The fact that Oxford is a curious place is surely a cliche. But the fact that this hodge-podge of idle proriety and flustered cluelessness commands loyalty so effortlessly amoung its students is quite another oddity. By the myth ofits name and the sublimity of its architecture alone, Oxford fuels a crippling English--and anglophile--desire to be part of a great history.
Everyday occurrences aren't exactly fodder for future fund-raisers. Take an ordinary supper in the dining hall of my college (colleges are like Harvard houses, except that Oxford has about 40 of them). The hall is about 500 years old and is bedecked with portraits of famous alumni and old Masters: Harold Wilson, Clement Attlee, Bill Clinton.
Students sit at ancient wooden tables like in an army barracks. At the front of the hall, elevated one foot above the rest of us, is the High Table; large silver candelabras, fine bone china and a staff of three to serve about six dons. When all students are seated, a secret door opens on stage and the High Table diners, with glasses of sherry in hand and long black academic gowns fluttering behind them take their seats.
The Master slams a gavel loudly at the head of the table and everyone in the hall stands in silence. A meek-looking undergraduate approaches High Table from the floor, and launches into a dialogue, completely in Latin, with the Master. The college grace lasts four and a half minutes and includes several false endings punctuated by 'Amen'. The student retreats back to the lower classes, and then dinner--served this way six times a week--begins.
At High Table, the six dons chatter away while butlers in crisp which uniforms gingerly usher three routinely exquisite courses onto their plates (and this is not exaggerated): smoked salmon mousse with a dollop of caviar, prime venison steak with exotic grilled vegetables and a painstakingly hand-crafted brandy snap shell filled with fresh berries and topped with a Grand Marnier sauce. Each course is served with a choice of wines from the college cellar. Afterward, they retire to the Senior Common Room for port and coffee. And this is where our tuition fees are going.
At Oxford, it is understood that the students should feel privileged to sit here in the resonance of so many before us. We play our part.
Down where the students sit, we are served a putrid-looking salad and a thin slice of turkey in gelatinous broth. Dishes of boiled peas and potatoes are plopped down onto the table, and students grab at them, shoving these shared portions of the meal onto their plates. Often, the potatoes and peas run out before all students get a share. There is clearly a class division here.
There is half-joking talk of over-throwing the ruling class and storming High Table, but that would be so indecorous--so un-Oxonian. It is understood clearly that we should feel privileged to sit here in the resonance of so many before us. We play our part.
Everywhere, the decadent scent of Collapsed Empire is heavy--and panting adoration of America is its choices perfume. On American Election Day last November, Clinton's victory was hailed with vicarious, supplicant glee by flying the American flag on the college tower. The most memorable college anecdote is the mind-numbingly dull story of how Clinton visited the college for a walkabout ("three indentical helicopters landed in Christ Church Meadwo--and then he shook all our hands!")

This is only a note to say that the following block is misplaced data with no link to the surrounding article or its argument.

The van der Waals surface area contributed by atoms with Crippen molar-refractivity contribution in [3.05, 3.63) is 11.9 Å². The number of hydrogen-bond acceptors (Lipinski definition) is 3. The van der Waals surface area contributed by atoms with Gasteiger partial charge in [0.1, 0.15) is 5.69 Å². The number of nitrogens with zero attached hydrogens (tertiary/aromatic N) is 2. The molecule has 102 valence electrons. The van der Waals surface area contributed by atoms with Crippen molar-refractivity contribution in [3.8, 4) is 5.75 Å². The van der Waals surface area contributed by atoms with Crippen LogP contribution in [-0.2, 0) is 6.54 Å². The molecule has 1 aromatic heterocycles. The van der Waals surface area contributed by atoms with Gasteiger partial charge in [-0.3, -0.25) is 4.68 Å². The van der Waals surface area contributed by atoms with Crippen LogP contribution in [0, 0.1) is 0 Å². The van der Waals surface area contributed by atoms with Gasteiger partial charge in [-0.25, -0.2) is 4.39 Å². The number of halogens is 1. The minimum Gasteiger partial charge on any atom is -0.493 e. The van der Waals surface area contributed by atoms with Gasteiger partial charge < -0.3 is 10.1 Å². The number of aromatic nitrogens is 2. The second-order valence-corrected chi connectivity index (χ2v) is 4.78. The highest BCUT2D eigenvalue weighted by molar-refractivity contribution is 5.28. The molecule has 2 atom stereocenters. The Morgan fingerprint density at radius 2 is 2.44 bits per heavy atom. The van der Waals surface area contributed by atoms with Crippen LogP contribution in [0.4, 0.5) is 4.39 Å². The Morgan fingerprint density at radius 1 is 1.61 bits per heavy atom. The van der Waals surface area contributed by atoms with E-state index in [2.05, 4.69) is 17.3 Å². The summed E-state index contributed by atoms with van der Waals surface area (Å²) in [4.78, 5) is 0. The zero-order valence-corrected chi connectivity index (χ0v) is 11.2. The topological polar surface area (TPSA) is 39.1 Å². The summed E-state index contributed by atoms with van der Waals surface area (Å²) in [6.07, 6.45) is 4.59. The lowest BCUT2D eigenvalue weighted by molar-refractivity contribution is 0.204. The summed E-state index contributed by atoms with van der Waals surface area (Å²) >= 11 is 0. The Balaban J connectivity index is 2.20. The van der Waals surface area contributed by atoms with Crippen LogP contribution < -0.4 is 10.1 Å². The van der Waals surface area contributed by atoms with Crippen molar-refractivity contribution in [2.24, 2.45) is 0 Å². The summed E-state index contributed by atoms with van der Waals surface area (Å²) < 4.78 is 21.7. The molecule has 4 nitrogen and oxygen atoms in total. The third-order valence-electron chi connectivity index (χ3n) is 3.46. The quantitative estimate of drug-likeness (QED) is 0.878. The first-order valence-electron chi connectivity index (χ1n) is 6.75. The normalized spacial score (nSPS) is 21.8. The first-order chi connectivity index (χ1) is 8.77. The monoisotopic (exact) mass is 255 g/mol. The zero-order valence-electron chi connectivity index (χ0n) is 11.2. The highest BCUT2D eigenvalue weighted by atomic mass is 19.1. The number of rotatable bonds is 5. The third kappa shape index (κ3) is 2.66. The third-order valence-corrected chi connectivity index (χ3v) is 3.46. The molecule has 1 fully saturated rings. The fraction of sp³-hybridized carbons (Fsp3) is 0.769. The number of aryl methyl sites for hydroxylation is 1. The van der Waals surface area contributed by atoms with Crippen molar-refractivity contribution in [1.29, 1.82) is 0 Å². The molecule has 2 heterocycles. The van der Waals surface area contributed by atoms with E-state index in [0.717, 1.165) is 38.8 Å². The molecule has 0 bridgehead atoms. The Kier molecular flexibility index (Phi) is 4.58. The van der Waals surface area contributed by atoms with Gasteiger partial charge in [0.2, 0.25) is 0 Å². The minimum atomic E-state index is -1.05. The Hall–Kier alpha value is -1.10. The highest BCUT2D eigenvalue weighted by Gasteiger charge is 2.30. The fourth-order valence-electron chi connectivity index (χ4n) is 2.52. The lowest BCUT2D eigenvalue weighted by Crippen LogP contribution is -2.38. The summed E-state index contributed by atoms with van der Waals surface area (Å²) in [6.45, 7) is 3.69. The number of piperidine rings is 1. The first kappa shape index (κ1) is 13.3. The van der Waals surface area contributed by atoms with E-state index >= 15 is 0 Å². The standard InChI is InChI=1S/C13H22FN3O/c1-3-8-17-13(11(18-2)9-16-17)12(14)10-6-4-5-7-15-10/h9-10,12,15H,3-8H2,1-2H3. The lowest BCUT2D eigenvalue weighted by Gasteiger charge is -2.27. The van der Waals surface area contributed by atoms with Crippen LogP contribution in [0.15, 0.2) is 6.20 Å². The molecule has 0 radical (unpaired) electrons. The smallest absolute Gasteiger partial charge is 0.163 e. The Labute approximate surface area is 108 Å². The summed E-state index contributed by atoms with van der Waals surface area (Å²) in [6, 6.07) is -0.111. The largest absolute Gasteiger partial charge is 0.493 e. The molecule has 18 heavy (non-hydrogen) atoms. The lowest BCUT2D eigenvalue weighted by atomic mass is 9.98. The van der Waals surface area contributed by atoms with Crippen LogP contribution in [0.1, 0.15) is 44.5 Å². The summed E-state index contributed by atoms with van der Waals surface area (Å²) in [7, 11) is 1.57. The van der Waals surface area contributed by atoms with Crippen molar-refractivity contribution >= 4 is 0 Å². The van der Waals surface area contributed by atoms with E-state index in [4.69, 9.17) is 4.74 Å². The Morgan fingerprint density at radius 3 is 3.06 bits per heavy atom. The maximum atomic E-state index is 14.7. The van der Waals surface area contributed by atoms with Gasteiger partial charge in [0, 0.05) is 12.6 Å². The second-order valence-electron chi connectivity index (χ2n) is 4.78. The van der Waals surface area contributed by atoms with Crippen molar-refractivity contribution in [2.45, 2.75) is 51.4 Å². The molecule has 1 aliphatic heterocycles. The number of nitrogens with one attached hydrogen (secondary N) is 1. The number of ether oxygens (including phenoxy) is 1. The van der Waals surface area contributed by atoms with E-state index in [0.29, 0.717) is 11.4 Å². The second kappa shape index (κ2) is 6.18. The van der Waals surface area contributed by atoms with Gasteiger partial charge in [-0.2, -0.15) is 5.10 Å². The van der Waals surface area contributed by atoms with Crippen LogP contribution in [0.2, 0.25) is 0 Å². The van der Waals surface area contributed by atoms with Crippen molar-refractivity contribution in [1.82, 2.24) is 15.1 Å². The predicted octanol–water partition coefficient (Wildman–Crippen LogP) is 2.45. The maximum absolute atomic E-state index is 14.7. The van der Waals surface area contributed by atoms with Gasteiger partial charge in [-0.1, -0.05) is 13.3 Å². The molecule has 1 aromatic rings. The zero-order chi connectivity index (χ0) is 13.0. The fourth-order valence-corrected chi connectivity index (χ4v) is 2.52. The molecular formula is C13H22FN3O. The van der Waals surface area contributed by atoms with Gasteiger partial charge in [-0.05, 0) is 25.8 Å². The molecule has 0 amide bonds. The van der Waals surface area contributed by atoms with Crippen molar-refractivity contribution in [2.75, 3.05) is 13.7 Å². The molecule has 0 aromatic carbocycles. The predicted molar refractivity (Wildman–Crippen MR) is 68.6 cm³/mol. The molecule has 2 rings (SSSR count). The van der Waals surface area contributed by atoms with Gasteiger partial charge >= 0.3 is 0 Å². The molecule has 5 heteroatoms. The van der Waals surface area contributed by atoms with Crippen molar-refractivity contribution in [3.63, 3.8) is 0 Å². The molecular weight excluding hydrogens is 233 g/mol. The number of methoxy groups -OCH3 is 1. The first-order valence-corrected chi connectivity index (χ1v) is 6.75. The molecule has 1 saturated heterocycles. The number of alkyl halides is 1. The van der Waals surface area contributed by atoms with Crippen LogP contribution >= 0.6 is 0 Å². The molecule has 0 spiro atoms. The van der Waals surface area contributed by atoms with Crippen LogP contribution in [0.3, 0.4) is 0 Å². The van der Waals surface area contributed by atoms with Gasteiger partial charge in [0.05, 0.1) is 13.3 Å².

Not a week passes without some reference in lectures to this-or-that development in America--and as often as not, the work of some Harvard professor is admired. It is almost as if Britain, grasping at its historical ties to America, hopes to bask in some type of parental glory.
Last week, as the last vestiges of Empire slipped away with the return of Hong Kong, most Oxonians didn't want to watch. They shuddered to think of the evaporation of such a great past, and preferred instead to place their hopes on one of Britain's long-shot competitors at Wimbledon, Oxfor's Tim Henman.
At least the idea of Oxford provides isolated relief against reality, even if the functioning of the university itself does not. No wonder so many complain bitterly, but simultaneously feel such loyalty to the idea of Oxford: it tempts us with the myths we want to own.
After all, only a small elite in the world is able to look at most of the forty colleges and identify them by name, or understand what "mods" and "sub-fusc" and "bumps" mean, much less experience them Few people can look upon the ornate Victorian spires of Keble College looming over the University Parks on a sunny summer evening, and feel a sense of belonging and entitlement. Few students have the opportunity to meet such talented, fascinating and sometimes like-minded peers, and to form lifelong friendships with them. All these things are beautiful.
There is something irresistible about Oxford, despite the radical decentralization of the university and subsequent bankruptcy of several colleges and student resources, the poorly-veiled hostility of libraries, and the continual stomping-down of student inititative (last year's annual college report began euphemistically: "A spirit of cooperation has begun to replace the acrimonious Governing Body - JCR relations of previous years"). In the context of Britain, Oxford is still a repository of lost dreams and attitudes, with a life only as long as the memories that sustain it.
Buoyed by a collective resolve to love it, Oxford continues to float lightly, seemingly invincible to the world outside.
Patrick S. Chung '96 loves being at Oxford--really. He is studying for a Master's degree in enviromental policy as a Commonwealth Scholar.